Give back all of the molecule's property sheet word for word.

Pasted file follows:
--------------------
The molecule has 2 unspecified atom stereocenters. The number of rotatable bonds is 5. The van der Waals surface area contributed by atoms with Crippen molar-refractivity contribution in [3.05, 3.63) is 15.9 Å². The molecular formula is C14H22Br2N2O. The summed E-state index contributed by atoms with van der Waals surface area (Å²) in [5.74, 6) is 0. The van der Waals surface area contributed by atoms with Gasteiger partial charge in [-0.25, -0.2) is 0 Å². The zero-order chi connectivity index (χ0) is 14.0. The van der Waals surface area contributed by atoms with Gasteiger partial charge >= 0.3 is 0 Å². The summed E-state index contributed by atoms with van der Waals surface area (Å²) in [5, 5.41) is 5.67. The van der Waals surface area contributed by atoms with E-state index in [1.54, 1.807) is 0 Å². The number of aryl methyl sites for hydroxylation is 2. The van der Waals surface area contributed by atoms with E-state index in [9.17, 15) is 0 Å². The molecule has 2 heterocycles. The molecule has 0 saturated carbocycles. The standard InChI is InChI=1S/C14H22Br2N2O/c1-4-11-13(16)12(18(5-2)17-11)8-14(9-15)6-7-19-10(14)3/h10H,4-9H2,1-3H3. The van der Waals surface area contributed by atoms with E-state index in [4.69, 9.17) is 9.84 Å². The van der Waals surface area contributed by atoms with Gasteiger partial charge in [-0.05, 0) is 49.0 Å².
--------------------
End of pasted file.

The molecule has 2 unspecified atom stereocenters. The number of rotatable bonds is 5. The van der Waals surface area contributed by atoms with Crippen molar-refractivity contribution in [3.05, 3.63) is 15.9 Å². The molecular formula is C14H22Br2N2O. The summed E-state index contributed by atoms with van der Waals surface area (Å²) in [5.74, 6) is 0. The van der Waals surface area contributed by atoms with Gasteiger partial charge in [-0.25, -0.2) is 0 Å². The zero-order chi connectivity index (χ0) is 14.0. The van der Waals surface area contributed by atoms with Gasteiger partial charge >= 0.3 is 0 Å². The summed E-state index contributed by atoms with van der Waals surface area (Å²) in [5, 5.41) is 5.67. The van der Waals surface area contributed by atoms with E-state index in [1.54, 1.807) is 0 Å². The number of aryl methyl sites for hydroxylation is 2. The van der Waals surface area contributed by atoms with E-state index in [9.17, 15) is 0 Å². The molecule has 2 heterocycles. The molecule has 0 saturated carbocycles. The standard InChI is InChI=1S/C14H22Br2N2O/c1-4-11-13(16)12(18(5-2)17-11)8-14(9-15)6-7-19-10(14)3/h10H,4-9H2,1-3H3. The van der Waals surface area contributed by atoms with E-state index in [4.69, 9.17) is 9.84 Å². The van der Waals surface area contributed by atoms with Gasteiger partial charge in [-0.05, 0) is 49.0 Å².